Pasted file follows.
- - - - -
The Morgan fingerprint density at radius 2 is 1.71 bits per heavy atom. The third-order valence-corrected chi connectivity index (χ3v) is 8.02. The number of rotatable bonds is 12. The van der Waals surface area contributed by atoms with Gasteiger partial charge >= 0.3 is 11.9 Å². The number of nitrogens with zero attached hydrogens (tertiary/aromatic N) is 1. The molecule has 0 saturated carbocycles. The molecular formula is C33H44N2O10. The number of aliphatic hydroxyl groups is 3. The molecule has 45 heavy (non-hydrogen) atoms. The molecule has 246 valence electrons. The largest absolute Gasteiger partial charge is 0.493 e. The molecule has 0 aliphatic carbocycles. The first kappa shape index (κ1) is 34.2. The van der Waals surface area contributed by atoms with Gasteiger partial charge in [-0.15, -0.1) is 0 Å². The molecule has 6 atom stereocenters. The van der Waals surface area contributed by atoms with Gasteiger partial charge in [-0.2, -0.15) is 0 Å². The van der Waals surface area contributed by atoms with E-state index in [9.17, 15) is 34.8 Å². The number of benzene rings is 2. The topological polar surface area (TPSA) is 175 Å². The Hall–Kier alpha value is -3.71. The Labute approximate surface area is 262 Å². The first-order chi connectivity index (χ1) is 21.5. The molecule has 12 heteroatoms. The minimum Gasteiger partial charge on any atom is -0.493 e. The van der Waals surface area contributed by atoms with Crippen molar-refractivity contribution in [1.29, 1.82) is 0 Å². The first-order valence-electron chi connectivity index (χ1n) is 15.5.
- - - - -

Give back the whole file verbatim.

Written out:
The Morgan fingerprint density at radius 2 is 1.71 bits per heavy atom. The third-order valence-corrected chi connectivity index (χ3v) is 8.02. The number of rotatable bonds is 12. The van der Waals surface area contributed by atoms with Gasteiger partial charge >= 0.3 is 11.9 Å². The number of nitrogens with zero attached hydrogens (tertiary/aromatic N) is 1. The molecule has 0 saturated carbocycles. The molecular formula is C33H44N2O10. The number of aliphatic hydroxyl groups is 3. The molecule has 45 heavy (non-hydrogen) atoms. The molecule has 246 valence electrons. The largest absolute Gasteiger partial charge is 0.493 e. The molecule has 0 aliphatic carbocycles. The first kappa shape index (κ1) is 34.2. The van der Waals surface area contributed by atoms with Gasteiger partial charge in [-0.15, -0.1) is 0 Å². The molecule has 6 atom stereocenters. The van der Waals surface area contributed by atoms with Gasteiger partial charge in [-0.2, -0.15) is 0 Å². The van der Waals surface area contributed by atoms with E-state index in [9.17, 15) is 34.8 Å². The number of benzene rings is 2. The topological polar surface area (TPSA) is 175 Å². The Hall–Kier alpha value is -3.71. The Labute approximate surface area is 262 Å². The first-order chi connectivity index (χ1) is 21.5. The molecule has 12 heteroatoms. The minimum Gasteiger partial charge on any atom is -0.493 e. The van der Waals surface area contributed by atoms with Crippen molar-refractivity contribution in [1.29, 1.82) is 0 Å². The first-order valence-electron chi connectivity index (χ1n) is 15.5.